By Paul Nicholson
February 4 – Concacaf is completely revamping its 16-team Champions League into a 50-team competition that will begin with a 2023/24 season and see its three regions open up group stages before going into the 16-team knock-out rounds.
The new structure will give not only increased opportunity for more clubs across the region to complete meaningfully in the Champions League, but will also give a big commercial boost to the competition via the creation of more big team match-ups from the big leagues, as well as regional derby clashes.
“This will fill a huge gap in our club competition structure,” said Concacaf president, Victor Montagliani. “What we inherited was not really Champions League but more of a champions cup tournament. Having a meaningful Champions League with groups and increased teams broadens our base across the region.”
The new format will see 20 clubs from North America (Canada, Mexico and the US) compete in four groups of five, 20 clubs from Central America in four groups of five, and 10 from the Caribbean in two groups of five.
Teams will play four group matches (two home and two away).
Qualification for the last 16 will still be dominated by the powerful professional leagues of LigaMX and the MLS (11 slots for North America) but for the first time cross border club competition will be given a visible and significant platform in the rest the region,
North America will see the four group winners and the four group second-place finishers qualify automatically, while a further three North American clubs will qualify via a play-in round that will follow the group stage.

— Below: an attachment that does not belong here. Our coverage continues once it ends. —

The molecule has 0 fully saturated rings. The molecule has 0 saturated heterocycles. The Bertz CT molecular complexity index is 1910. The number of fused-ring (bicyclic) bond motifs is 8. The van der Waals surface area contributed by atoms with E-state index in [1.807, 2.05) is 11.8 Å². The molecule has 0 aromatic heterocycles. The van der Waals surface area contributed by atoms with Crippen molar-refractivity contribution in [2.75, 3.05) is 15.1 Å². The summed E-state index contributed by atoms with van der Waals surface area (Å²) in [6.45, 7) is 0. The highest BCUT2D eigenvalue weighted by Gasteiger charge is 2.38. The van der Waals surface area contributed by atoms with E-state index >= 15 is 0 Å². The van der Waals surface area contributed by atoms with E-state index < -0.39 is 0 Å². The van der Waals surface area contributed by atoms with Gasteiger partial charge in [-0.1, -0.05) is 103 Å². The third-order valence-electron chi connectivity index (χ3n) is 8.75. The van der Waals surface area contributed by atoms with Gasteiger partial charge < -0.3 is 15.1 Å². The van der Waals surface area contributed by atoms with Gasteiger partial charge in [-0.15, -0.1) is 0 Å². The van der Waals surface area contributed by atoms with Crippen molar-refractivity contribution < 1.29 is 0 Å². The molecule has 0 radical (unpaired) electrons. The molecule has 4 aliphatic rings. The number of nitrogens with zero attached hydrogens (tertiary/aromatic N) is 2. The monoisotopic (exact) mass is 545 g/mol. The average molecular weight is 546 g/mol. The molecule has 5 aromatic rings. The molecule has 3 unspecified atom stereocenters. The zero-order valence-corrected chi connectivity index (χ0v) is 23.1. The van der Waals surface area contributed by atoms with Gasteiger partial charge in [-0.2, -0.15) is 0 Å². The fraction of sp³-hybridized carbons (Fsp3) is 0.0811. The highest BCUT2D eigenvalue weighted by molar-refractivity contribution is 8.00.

In Central America the four group winners and the four group second-place finishers will qualify for a play-in, the four winners going through. In the Caribbean the two group winners will qualify for a play-in match.
Concacaf is also committing to the formation of a Central American cup and a Caribbean Cup as part of this new Concacaf club competitions structure, working closely with the CFU (Caribbean) and UNCAF (Central America) regional associations.
“The Caribbean and Cental American have never really linked their events through to Concacaf competition,” said Montagliani. “We are very excited by the prospect of new Central American and Caribbean Cup competitions as part of this new ecosystem. They will provide great matchups between rival clubs and will further drive development of the club game within the respective regions.”
For the Caribbean in particular it is a significant step towards the ambition of a professional regional league. “what this does is give a backbone in the Caribbean towards a professional league. That is a work in progress and it will take time to get right,” said Montagliani.
Currently the Caribbean has only four national professional leagues and really only one, in the Dominican Republic, resembles the club structures seen in other professional league worldwide.
“The new structure gives us a trunk from which branches can grow,” said Montagliani.
One professional league in the region that did eventually get it right was the Canadian league but Montagliani emphasises this didn’t happen overnight. But even after just one full season there has been a performance boost for the game in the country and for the national team.
“There are a lot of Canadian players in leagues around the world who are looking at their home league and realising that they could return home to earn similar money, get on to the radar of the national coach and play in a higher profile Champions League where they will be more visible.”
The current format of the Champions League will remain the same for the 2021, 2022 and 2023 editions with the winners qualifying for the Club World Cup.
The transition to the new format comes with a move outside the boundaries of Concacaf’s usual calendar year season. In 2023 with the group stage will begin in the Fall and the knockout stages in the Spring of 2014.
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